- Damian Shiels’ new book, “The Forgotten Irish: Irish Emigrant Experiences in America”
Ireland’s 2016 Census was released to the public in 2017. Among many details about modern Ireland, it shows:
- The population increased 3.8 percent from 2011; average age climbed to 37.4 years from 36.1 five years earlier; and private residences without internet fell below 20 percent.
- More than 10,000 Americans were living in Ireland, and Irish-Americans (17,552) comprised the largest group of dual citizenship residents, followed by Irish-U.K. (15,428).
- Catholics were 78.3 percent of the population in April 2016, compared to 84.4 percent five years earlier and a peak 94.9 percent in 1961.
I added to my list of St. Patrick’s Churches, with visits to:
- Rome, Italy, where the church’s 1888 founding coincided with the papal warning about the Irish Land War.
- Cumberland, Md., Newry, Pa. and Harrisburg, Pa., where Irish immigrant laborers and ascendant professionals carried the Catholic faith of their homeland to America.
I explored U.S. press coverage of Northern Ireland; Dublin media protesting descriptions of the Irish capital in an ESPN The Magazine profile of native son Conor McGregor; and Irish media “past, present and future.”
In 2017, I published three stories outside the blog:
- Irish Immigrants, Unbanned, in the Pittsburgh Post-Gazette, about Famine-era letters to a Pennsylvania priest. (Linked above)
- Life Without End Date, a genealogy and history story, not Ireland related, also in the Post-Gazette.
- The Manchester martyrs: From last letters to lasting legends, about the 150 anniversary of the execution of three Irish nationalists, for The Irish Story. (Linked above)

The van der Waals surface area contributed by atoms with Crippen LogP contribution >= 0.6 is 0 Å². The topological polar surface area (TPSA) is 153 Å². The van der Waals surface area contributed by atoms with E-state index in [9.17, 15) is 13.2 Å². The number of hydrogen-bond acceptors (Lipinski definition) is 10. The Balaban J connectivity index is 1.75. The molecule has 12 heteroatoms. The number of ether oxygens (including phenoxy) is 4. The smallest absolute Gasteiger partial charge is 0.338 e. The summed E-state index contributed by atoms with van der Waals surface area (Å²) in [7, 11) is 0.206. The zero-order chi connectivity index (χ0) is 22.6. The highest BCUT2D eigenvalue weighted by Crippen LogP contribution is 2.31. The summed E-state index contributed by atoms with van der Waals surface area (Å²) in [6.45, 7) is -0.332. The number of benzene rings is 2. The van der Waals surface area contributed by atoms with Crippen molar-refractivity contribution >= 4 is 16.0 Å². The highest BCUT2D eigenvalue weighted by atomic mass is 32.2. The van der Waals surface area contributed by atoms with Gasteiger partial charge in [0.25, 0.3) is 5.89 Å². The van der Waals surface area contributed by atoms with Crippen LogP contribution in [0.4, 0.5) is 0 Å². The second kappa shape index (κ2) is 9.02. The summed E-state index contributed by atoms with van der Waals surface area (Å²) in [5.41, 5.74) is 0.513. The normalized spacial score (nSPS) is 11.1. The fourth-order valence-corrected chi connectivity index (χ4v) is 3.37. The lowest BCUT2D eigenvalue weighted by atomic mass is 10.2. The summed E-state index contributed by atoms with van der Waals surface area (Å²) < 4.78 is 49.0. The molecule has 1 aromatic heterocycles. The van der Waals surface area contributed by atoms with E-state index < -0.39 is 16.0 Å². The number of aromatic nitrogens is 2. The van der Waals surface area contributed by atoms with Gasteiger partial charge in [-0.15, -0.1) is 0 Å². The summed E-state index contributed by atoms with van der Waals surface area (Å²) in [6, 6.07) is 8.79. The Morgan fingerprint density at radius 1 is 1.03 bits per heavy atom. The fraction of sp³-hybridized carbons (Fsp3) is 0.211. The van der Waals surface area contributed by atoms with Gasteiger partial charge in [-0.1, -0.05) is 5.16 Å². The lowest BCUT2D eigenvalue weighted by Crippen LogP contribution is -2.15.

I have a story about the Famine set to publish in the Winter issue of Prologue, the magazine the National Archives and Records Administration. Two other pieces are under consideration with two other publications.
I always appreciate the offerings of guest bloggers, this year including:
- Frank Sinatra at Kate’s Bar, Derry, by Dick Davis and Victor A. Walsh
- Welcome home to Ireland, by Sister Cathy Cahill, OSF
- ‘Conversations with Friends’ is great company, by Angie Drobnic Holan
- Ronan Fanning, professor emeritus of modern Irish history at University College Dublin and the author of several books, in January at age 75.
- Thomas Kenneth Whitaker, “the most influential public servant” in the history of the Republic of Ireland, in January, a month and a day after his 100th birthday.
- Martin McGuinness, former IRA man and Sinn Féin leader, in March at age 66.
- Dan Rooney, former U.S. Ambassador to Ireland and longtime owner of the Pittsburgh Steelers, in April at 84.
- Liam Cosgrave, former Irish prime minister, in October at age 97.
- William Hastings, Northern Ireland hotelier, in December at age 89.
Visiting Ireland in 2018
- Me, to Mayo and Dublin, in February
- An exhibition from the Ireland’s Great Hunger Museum at Quinnipiac University in Hamden, Conn., to Dublin and Cork, from March through October.
- Pope Francis to Dublin, in August, with a possible historic side trip to Northern Ireland.